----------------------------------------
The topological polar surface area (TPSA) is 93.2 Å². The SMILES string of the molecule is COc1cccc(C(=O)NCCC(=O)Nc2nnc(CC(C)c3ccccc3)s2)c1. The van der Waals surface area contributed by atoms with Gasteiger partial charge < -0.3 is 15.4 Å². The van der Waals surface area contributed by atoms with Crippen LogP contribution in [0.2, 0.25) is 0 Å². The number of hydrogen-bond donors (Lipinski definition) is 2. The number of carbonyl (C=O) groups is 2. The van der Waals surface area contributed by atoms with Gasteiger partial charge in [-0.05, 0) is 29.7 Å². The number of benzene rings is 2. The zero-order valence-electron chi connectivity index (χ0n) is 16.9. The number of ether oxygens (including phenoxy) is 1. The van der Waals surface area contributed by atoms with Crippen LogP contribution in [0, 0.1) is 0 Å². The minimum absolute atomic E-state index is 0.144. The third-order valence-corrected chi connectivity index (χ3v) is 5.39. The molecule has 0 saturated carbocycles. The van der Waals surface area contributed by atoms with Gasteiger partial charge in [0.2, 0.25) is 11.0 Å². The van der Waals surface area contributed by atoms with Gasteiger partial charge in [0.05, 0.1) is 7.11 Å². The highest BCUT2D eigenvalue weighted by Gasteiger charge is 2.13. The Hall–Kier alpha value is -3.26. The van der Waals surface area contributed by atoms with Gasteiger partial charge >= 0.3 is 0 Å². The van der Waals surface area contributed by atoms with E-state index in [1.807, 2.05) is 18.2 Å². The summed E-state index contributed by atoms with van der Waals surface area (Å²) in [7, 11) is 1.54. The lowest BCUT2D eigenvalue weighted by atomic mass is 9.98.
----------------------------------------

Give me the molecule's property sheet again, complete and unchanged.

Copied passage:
The topological polar surface area (TPSA) is 93.2 Å². The SMILES string of the molecule is COc1cccc(C(=O)NCCC(=O)Nc2nnc(CC(C)c3ccccc3)s2)c1. The van der Waals surface area contributed by atoms with Gasteiger partial charge < -0.3 is 15.4 Å². The van der Waals surface area contributed by atoms with Crippen LogP contribution in [0.2, 0.25) is 0 Å². The number of hydrogen-bond donors (Lipinski definition) is 2. The number of carbonyl (C=O) groups is 2. The van der Waals surface area contributed by atoms with Gasteiger partial charge in [-0.05, 0) is 29.7 Å². The number of benzene rings is 2. The zero-order valence-electron chi connectivity index (χ0n) is 16.9. The number of ether oxygens (including phenoxy) is 1. The van der Waals surface area contributed by atoms with Crippen LogP contribution in [0, 0.1) is 0 Å². The minimum absolute atomic E-state index is 0.144. The third-order valence-corrected chi connectivity index (χ3v) is 5.39. The molecule has 0 saturated carbocycles. The van der Waals surface area contributed by atoms with Gasteiger partial charge in [0.2, 0.25) is 11.0 Å². The van der Waals surface area contributed by atoms with Gasteiger partial charge in [0.05, 0.1) is 7.11 Å². The highest BCUT2D eigenvalue weighted by Gasteiger charge is 2.13. The Hall–Kier alpha value is -3.26. The van der Waals surface area contributed by atoms with Gasteiger partial charge >= 0.3 is 0 Å². The van der Waals surface area contributed by atoms with E-state index in [1.807, 2.05) is 18.2 Å². The summed E-state index contributed by atoms with van der Waals surface area (Å²) in [7, 11) is 1.54. The lowest BCUT2D eigenvalue weighted by atomic mass is 9.98.